Sports » Features

New app seeks to help skiers

SKIRAD developed by local physiotherapists, WB



It's not always easy to get back up on the hill at the beginning of each season.

And Mike Conway will tell you, it's not easy to get to the top of a figurative mountain either.

The Back in Action physiotherapist recently launched the SKIRAD (Ski Ready, Avoid Damage) app along with business partners Bianca Matheson and Therese Leigh and with support from Whistler Blackcomb. SKIRAD seeks to help skiers and snowboarders get into shape to avoid sustaining an injury on the mountain and get the most out of their season.

The app takes users right from a screening to see whether they are ready to go through a day on the slopes with pre- and post-snow exercises. There is nutrition and equipment advice to maximize the day, and injury advice, including for concussions, if things didn't go quite as planned.

"I describe it as a 'pre-habilitation' fit-for-snow guide. It's to prepare you for the ski season, but also maintain you through the season with a number of strategies," Conway said. "There are 200 anywhere exercises meaning you're not limited by equipment. Effectively, your world can be your gym.

"Every program is really 20 minutes or less, to really cater to that (busy) personality."

If used properly, Conway explained, users can overcome their fitness blind spots and work to improve those areas instead of continuing to work on aspects of themselves that tend to be in pretty good shape.

"Most of our limitations in mobility, strength, endurance and agility are really covered in this app," he said. "People in Whistler do a particular set of sports, which create a particular set of imbalances and problems.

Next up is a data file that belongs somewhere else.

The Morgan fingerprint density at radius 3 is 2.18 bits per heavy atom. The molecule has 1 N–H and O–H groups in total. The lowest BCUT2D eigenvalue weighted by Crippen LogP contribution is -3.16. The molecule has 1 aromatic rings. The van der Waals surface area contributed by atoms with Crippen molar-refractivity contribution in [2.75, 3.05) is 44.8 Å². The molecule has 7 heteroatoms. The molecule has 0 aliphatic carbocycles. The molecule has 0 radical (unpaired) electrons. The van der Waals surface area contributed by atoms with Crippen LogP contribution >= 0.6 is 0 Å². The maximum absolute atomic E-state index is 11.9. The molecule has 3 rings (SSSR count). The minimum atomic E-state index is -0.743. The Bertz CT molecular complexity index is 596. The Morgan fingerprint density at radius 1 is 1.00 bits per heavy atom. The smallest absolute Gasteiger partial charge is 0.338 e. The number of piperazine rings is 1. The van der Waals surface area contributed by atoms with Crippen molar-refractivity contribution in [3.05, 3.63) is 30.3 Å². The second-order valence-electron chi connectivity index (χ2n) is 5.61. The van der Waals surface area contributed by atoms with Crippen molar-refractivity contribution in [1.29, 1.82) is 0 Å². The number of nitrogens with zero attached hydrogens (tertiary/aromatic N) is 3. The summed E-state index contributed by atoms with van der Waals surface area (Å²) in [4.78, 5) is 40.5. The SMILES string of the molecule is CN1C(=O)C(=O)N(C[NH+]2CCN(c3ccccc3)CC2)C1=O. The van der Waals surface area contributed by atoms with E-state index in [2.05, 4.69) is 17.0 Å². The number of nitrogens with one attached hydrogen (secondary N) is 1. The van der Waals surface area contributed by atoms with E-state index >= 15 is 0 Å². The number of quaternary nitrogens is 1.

"A lot of this is super-relevant for really anything you can do."

There were some unexpected setbacks — Conway thought once the app first went live on Oct. 1 that the project was put to bed — but with over 200 videos available on the app, Conway and Co. ran into some issues.

"There were a number of barriers but it's working fine now," he said. "You have to use an independent platform, Vimeo, to host all those videos in order to stream them. Because Android is a different operating platform than iPhone (iOS), there are challenges and that's where our big hiccup was."

The app's hosting service updated about a week after the app was released, throwing everything out of whack. It took Conway about a month to get the content re-aligned. But now, everything is as it should be and the app is available for download for iPhone and Android. The basic app is free, though a pro version with more fitness programs is available for purchase. The Android version is $4.99 while the iPhone version is $5.79 (as a result of Apple's price conversions, Conway explained).

Conway is happy with the initial reception, noting the app has already been downloaded 450 times.

The app came about through a partnership with Whistler Blackcomb, so it received both a financial boost to see it completed and a marketing kick once it was.

"They finally got to see it and they see the scope of this project, which is great," he said. "They look at it as beyond just their work employees, but it's for everybody that spends time on the mountain. It's something they should leverage and get out there with their networks.

"They were keen. They helped me out with the coding of it. It was a far bigger project than I ever could have dreamed of. They've got an image to protect and they wouldn't back anything if they didn't think it was a good project."